By Joel Popoola
As the leader of a campaign to modernise democracy in Nigeria, I might be expected not to agree too much with one of our nation’s countless local monarchs – institutions many Nigerians believe to be an archaic and outdated relic of a bygone era.
But a recent interview with the Queen of Efik contained some interesting thoughts about how our democratic processes should adapt to the post-Covid world which really struck a chord with me.
In an interview with the BBC, the Queen argues that democratic bodies should continue to hold meetings remotely – even after the end of social distancing and restrictions on movement necessitated by the coronavirus crisis.
The Queen combines her role with a day job in Lagos, returning to Calabar for council meetings which have always required members to be physically present.
COVID-19 has made this requirement impossible, and meetings have been convened online for much of the past year. The queen argues that council members should be able attend meetings remotely even after the end of the current crisis.
One of the few positives of the past twelve months has been the rapid uptake of digital technology from people who used to say they “didn’t do computers”. This can be very positive for our democracy, and here are five reasons why I believe the Queen is right.
1. Remote meetings can make political bodies look more like Nigeria
Our political class is overwhelmingly made up of men over fifty, which can make it seem out of touch and irrelevant to the huge swathes of our population who are not. And I say that as a man over fifty!
A significant reason for this is that working age Nigerians and those with caring commitments – the majority of whom are women – are unable to take on the additional commitments of political office. Not requiring them to travel, take time off from work or make alternative childcare commitments every time they need to attend a meeting, when they could just as easily attend from home or work, is a simple step we can take to bring about a more representative political class.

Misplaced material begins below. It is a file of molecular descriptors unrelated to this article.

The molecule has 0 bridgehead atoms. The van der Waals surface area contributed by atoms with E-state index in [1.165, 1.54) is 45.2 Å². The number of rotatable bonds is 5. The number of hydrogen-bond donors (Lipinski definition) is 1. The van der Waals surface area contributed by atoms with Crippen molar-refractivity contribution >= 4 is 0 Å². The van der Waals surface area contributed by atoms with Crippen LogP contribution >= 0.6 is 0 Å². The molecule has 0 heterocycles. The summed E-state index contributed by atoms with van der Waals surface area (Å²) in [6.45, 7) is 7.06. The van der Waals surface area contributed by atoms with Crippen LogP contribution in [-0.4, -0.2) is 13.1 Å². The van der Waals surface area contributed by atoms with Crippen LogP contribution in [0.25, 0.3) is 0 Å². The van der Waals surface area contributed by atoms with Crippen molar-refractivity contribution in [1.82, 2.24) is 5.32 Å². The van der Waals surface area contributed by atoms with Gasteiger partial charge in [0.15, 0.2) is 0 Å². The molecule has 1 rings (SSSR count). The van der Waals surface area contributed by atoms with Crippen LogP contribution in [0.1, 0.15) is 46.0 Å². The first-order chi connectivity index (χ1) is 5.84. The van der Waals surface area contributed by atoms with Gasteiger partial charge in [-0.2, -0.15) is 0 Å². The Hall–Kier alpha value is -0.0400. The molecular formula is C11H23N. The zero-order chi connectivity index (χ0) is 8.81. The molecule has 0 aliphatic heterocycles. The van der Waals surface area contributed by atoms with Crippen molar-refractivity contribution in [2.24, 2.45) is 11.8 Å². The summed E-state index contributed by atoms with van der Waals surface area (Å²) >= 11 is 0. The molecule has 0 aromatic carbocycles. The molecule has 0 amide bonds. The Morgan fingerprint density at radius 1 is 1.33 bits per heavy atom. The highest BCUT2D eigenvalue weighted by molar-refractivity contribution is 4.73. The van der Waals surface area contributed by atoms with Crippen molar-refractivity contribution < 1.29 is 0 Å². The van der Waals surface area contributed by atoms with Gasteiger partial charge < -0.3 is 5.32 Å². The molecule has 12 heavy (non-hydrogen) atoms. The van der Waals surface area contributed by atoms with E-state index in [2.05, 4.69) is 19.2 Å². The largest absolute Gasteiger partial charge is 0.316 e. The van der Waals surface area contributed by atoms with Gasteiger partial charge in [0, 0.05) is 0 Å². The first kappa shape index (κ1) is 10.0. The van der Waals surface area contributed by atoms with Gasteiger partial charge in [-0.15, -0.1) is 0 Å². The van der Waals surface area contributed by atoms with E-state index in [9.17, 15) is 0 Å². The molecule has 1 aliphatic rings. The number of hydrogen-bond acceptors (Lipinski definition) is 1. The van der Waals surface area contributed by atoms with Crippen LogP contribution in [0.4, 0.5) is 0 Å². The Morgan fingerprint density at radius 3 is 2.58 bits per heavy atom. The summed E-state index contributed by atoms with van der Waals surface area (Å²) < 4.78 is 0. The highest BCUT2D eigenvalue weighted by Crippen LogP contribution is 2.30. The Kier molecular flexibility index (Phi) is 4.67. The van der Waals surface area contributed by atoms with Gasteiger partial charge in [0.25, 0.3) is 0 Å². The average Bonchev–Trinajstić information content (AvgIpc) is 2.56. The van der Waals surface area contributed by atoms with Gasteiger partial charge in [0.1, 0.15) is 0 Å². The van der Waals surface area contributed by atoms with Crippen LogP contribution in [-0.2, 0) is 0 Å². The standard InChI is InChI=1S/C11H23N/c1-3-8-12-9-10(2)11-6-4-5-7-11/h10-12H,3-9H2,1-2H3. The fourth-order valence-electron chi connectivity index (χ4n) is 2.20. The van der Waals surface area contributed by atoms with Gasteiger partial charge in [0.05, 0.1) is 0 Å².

2.Remote meetings mean that politics will not just be done, but be seen to have been done.
Many Nigerians do not see that the majority of their local leaders are motivated by public service and a love of their communities, because they do not see them at all. Making more public meetings digital makes is much easier for members of the public to attend them using their mobile phones – or at a time that suits them if these meetings are recorded and streamed.
3. Remote meetings improve transparency
Likewise, there can be no claims of shady backroom deals and stitch-ups if a recording of the political process is recorded for posterity and made available permanently. Remote meeting technology makes this process incredibly simple.
4. Remote meetings are good for recognition
Like it or not, may Nigerians simply have no idea who their local leaders are. Remote meetings make it a lot easier for electors to identify their elected representatives, and to see them in action.
5. Remote meetings enhance accountability
Many local councils have a public question time, allowing local people to put their questions directly to decision makers. But the need to take time off from work and other commitments to travel to meetings to take advantage of this system renders is practically useless for many Nigerians. Again, being able to take advantage of this system from their comfort of their home or workplace strengthens accountability.
Another interesting argument made by the Queen of Efik is that traditional kings and queens are simply closer to the people than elected representatives due to their longstanding personal networks.
This is certainly an area local politicians need to work on, and at the digital democracy campaign I lead we have set out to provide them with the technology that enables the rapid development of those networks and relationships.
We created a free smartphone app called Rate Your Leader to allow elected officials to interact directly with confirmed voters in the divisions they serve.
Rate Your Leader (https://play.google.com/store/apps/details?id=com.rateyourleader.voter2 )” allows politicians and people can engage person-to-person, understanding each other’s needs and positions, communicating as peers, and collaborating as equals to make their communities better. Our abuse-proof technology ensures that conversations are always courteous and civil.
And Rate Your Leader even lets voters rate their politicians for their transparency and accessibility.
As the Queen points out, Nigerians are “very happy when people send them money online or by phone” – so why don’t we use that same technology to revitalise our democracy?
Joel Popoola is a Nigerian tech entrepreneur, digital democracy campaigner and creator of the Rate Your Leader app. Follow Joel on Twitter @JOPopoola